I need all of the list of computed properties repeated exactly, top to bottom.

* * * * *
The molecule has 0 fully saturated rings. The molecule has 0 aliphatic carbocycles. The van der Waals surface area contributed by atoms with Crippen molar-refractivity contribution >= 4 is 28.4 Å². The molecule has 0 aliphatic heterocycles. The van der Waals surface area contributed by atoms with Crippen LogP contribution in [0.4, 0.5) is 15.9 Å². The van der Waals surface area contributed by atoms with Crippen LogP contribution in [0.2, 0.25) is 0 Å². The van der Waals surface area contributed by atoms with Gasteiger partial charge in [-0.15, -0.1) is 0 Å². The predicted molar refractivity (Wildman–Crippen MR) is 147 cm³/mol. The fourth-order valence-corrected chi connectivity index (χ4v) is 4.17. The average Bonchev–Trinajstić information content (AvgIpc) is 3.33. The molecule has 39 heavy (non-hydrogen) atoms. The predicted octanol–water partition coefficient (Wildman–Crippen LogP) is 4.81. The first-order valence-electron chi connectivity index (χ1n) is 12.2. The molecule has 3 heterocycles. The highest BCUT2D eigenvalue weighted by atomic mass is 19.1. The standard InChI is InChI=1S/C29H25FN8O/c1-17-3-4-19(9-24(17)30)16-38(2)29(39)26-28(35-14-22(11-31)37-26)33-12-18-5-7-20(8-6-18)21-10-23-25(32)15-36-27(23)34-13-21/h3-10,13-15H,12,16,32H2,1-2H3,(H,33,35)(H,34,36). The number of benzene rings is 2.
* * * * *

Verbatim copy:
The molecule has 0 fully saturated rings. The molecule has 0 aliphatic carbocycles. The van der Waals surface area contributed by atoms with Crippen molar-refractivity contribution >= 4 is 28.4 Å². The molecule has 0 aliphatic heterocycles. The van der Waals surface area contributed by atoms with Crippen LogP contribution in [0.4, 0.5) is 15.9 Å². The van der Waals surface area contributed by atoms with Crippen LogP contribution in [0.2, 0.25) is 0 Å². The van der Waals surface area contributed by atoms with Gasteiger partial charge in [-0.15, -0.1) is 0 Å². The predicted molar refractivity (Wildman–Crippen MR) is 147 cm³/mol. The fourth-order valence-corrected chi connectivity index (χ4v) is 4.17. The average Bonchev–Trinajstić information content (AvgIpc) is 3.33. The molecule has 39 heavy (non-hydrogen) atoms. The predicted octanol–water partition coefficient (Wildman–Crippen LogP) is 4.81. The first-order valence-electron chi connectivity index (χ1n) is 12.2. The molecule has 3 heterocycles. The highest BCUT2D eigenvalue weighted by atomic mass is 19.1. The standard InChI is InChI=1S/C29H25FN8O/c1-17-3-4-19(9-24(17)30)16-38(2)29(39)26-28(35-14-22(11-31)37-26)33-12-18-5-7-20(8-6-18)21-10-23-25(32)15-36-27(23)34-13-21/h3-10,13-15H,12,16,32H2,1-2H3,(H,33,35)(H,34,36). The number of benzene rings is 2.